We are well aware of the regional distribution of Moxie and the pride this product instills in Maine. We are also well aware of the problems finding Moxie south of the Mason-Dixon line. Snowbirds commonly complain about missing Moxie during their winter pilgrimages down South.
Enclosed you will find not six cans of Moxie as requested, but twelve cans in a convenient “fridge pack” designed to help better fit in your refrigerator and enjoy this beverage ice cold. In return, we are interested in trying your favorite regional treat—if you want to send the mentioned Goo Goo Clusters, that would be outstanding.
Please let us know what you think of Moxie and thank you for your interest in our hidden gem!
Justin J. Conroy
Coca-Cola Bottling Company of Northern New England
Of course, a good southerner isn’t one to back out on a deal. I had promised an assortment of Tennessee treats and was ready to make good on that promise. In the spirit of regional good will, I sent not one but two boxes of Goo Goo Clusters to the Catawissa staff—one regular (with peanuts) and one “deluxe,” which replaces the peanut with the slightly more upscale pecan. I also enclosed a bag of Golden Flake pork rinds and a postcard of Elvis circa 1970 with full muttonchops, taken during a recording session in Vegas. Finally, the Catawissa folks got Polaroids of myself and two friends—one smiling, and one grimacing in pain after taking a sip of Moxie. To the Coca-Cola Bottling people I sent the same two boxes of Goo Goos and a photo of a young Elvis astride a motorcycle. I had had a change of heart about the pork rinds. They are, after all, pretty unhealthy. I’ll have to hope that the younger, better-looking Elvis made up the difference.
The moment of truth took place on Tuesday, January 23, 2007. At first sip, Moxie is reminiscent of a weak root beer. Not bad, but not memorable either. Then the bitterness takes hold. Like medicine. Like the tar on a telephone pole. Like the sludge at the bottom of the barrel that you’re supposed to just throw away. But Moxie is a complex beast, and once the initial shock wears away, the bitterness mellows, and one is left with a bittersweet taste that isn’t so bad and may even qualify as, dare I say it … pleasant. In the spirit of scientific inquiry, however, I was eager to get a more representative sample than just myself, so I decided to share a little ice-cold Moxie with my friends. Here are a few opinions:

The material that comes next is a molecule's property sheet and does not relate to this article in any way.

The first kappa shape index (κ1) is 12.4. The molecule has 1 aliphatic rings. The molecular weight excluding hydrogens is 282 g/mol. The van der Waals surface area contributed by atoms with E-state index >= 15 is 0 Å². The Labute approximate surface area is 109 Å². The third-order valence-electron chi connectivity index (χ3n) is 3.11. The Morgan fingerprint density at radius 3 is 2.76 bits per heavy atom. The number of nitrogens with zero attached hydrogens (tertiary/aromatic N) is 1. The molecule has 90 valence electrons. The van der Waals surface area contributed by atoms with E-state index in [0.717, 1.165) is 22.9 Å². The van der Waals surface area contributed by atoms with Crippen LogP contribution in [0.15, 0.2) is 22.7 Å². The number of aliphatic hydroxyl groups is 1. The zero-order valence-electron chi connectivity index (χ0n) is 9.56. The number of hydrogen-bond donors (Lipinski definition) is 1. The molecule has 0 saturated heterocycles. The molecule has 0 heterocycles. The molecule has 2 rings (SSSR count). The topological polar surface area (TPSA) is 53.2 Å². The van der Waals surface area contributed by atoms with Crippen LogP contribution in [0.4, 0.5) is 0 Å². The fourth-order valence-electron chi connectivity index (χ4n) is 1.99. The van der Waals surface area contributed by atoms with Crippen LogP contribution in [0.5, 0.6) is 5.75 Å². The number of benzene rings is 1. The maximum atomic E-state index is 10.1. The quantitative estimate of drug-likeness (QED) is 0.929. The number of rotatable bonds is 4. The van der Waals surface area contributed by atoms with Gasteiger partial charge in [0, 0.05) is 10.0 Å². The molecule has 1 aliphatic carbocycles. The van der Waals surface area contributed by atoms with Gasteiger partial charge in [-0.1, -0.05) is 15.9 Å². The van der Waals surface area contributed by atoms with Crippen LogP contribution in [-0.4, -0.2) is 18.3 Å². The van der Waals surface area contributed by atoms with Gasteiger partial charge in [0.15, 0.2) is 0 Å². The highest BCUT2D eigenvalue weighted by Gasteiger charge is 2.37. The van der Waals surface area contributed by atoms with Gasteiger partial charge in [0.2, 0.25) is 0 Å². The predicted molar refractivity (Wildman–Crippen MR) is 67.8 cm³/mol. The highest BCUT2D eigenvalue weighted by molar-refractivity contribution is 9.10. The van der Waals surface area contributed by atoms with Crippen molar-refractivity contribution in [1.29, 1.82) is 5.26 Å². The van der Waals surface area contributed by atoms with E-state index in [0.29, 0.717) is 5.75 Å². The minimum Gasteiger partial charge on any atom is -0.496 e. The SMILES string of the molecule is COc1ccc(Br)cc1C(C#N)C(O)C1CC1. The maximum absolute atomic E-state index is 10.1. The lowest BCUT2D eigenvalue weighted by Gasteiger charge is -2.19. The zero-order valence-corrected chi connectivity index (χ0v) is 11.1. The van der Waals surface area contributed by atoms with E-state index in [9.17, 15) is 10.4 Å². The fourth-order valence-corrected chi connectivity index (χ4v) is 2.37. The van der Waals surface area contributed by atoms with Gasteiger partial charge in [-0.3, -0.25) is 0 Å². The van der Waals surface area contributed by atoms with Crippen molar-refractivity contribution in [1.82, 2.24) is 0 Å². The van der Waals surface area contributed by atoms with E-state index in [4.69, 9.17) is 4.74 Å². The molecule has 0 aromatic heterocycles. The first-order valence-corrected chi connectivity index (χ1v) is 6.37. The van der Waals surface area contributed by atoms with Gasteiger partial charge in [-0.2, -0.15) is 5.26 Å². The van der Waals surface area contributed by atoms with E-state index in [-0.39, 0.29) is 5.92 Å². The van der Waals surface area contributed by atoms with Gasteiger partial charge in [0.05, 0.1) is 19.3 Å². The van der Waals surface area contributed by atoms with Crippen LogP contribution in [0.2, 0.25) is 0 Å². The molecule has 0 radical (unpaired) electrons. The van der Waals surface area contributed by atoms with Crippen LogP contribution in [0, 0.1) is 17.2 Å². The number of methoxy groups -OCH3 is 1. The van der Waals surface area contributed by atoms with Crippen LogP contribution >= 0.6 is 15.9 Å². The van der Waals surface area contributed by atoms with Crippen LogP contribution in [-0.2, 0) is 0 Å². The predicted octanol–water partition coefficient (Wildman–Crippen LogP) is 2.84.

Don: “It was like nothing I have ever sipped before. That says it all. It was OK, but that aftertaste was …” [he trails off here]
Jeff: “Since I was a young man, I’ve tried to live my life the ‘right’ way, set my goals and life expectations on the straight and narrow path. Moxie was not the ‘right’ way.”
Philip: “It’s different, but I didn’t think it was too bitter. I’d definitely buy a case occasionally if they sold it around here.”
Elizabeth: “It was awful. At first, you’re like, this is fine, but then the aftertaste kicks in.”
Matt: “I like the bitterness. It’s good.”
Victoria: “I don’t think I’ll be drinking the rest of this.”
Overall, Moxie wasn’t the biggest hit in my study group, but comparisons with battery acid and railroad ties may not be quite fair either; some of the group, after all, did enjoy it. My final assessment, therefore, is that Moxie is a soda, and, like other sodas, some people like the taste and some people don’t. The cult of Moxie, however, isn’t so much about taste as it is about history and place. In other words, drinking a soda isn’t just about quenching your thirst and getting a caffeine fix. Just as much as an accent, what a person drinks is a badge of identity. For someone raised on it, sipping a Moxie is a symbolic act, a performance of one’s “Maineness.” It’s the Louisianian sucking the head of a crawfish. The debate over the relative merits of Memphis, Texas, and Carolina barbecues. The Tennessean passing on an iced tea in a chain restaurant because it’s not “sweet tea.” I suspect that my trades with these companies were so satisfying because, in addition to swapping Goo Goo for Moxie, sweet for bitter, they were an exchange of two cultures and a recognition that these traditions have an intrinsic value that transcends the monetary values attached to a soda and a candy bar. Paula and Justin had mailed me a small piece of New England, I had offered a taste of my own heritage, and we had found the deal mutually agreeable.
1. http://www.amazon.com/Moxie-Soda/dp/B0002BQLIM (accessed 11 May 2008; not currently posted).
2. http://www.amazon.com/gp/cdp/member-reviews/ARN08JJ0DXOAK (accessed 11 May 2008).
4. Paul Lukas, “Surviving By Fizzy Logic,” New York Times, 23 July 2003, at http://www.nytimes.com/2003/07/23/dining/23SODA.html?pagewanted=all (accessed 19 October 2009).
6. Jenn Abelson, “Can A Bitter Taste Find Sweet Life Again?” Boston Globe, http://www.boston.com/business/articles/2007/08/05/can_a_bitter_taste_find_sweet_life_again (accessed 11 May 2008).
9. http://www.word-detective.com/111097.html (accessed 11 May 2008).
10. http://www.roadfood.com/Forums/tm.aspx?high=&m=10927&=1#10943 (accessed 19 October 2009).
11. http://www.exoticsoda.com/moxie.html (accessed 19 October 2009).
12. http://www.moxie.info/editoral.htm (accessed 11 May 2008).
13. Beverage Digest 48:7 (8 March 2006), at http://www.beverage-digest.com/pdf/top-10_2006.pdf (accessed 11 May 2008).